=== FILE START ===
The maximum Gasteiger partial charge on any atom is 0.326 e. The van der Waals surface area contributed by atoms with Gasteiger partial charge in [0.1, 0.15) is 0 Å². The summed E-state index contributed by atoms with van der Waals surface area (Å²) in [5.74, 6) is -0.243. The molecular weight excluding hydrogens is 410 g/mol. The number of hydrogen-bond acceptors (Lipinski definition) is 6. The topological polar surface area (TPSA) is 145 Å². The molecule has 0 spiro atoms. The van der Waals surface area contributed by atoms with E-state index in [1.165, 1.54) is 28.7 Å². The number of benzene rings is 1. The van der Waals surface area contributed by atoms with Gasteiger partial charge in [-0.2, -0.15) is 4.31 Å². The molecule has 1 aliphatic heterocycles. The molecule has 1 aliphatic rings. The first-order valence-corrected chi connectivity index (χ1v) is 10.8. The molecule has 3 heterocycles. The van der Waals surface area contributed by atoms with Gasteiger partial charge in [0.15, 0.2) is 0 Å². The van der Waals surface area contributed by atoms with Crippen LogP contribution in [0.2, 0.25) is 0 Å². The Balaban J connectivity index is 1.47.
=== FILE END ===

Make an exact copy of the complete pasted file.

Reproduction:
The maximum Gasteiger partial charge on any atom is 0.326 e. The van der Waals surface area contributed by atoms with Gasteiger partial charge in [0.1, 0.15) is 0 Å². The summed E-state index contributed by atoms with van der Waals surface area (Å²) in [5.74, 6) is -0.243. The molecular weight excluding hydrogens is 410 g/mol. The number of hydrogen-bond acceptors (Lipinski definition) is 6. The topological polar surface area (TPSA) is 145 Å². The molecule has 0 spiro atoms. The van der Waals surface area contributed by atoms with E-state index in [1.165, 1.54) is 28.7 Å². The number of benzene rings is 1. The van der Waals surface area contributed by atoms with Gasteiger partial charge in [-0.2, -0.15) is 4.31 Å². The molecule has 1 aliphatic heterocycles. The molecule has 1 aliphatic rings. The first-order valence-corrected chi connectivity index (χ1v) is 10.8. The molecule has 3 heterocycles. The van der Waals surface area contributed by atoms with Gasteiger partial charge in [0.15, 0.2) is 0 Å². The van der Waals surface area contributed by atoms with Crippen LogP contribution in [0.2, 0.25) is 0 Å². The Balaban J connectivity index is 1.47.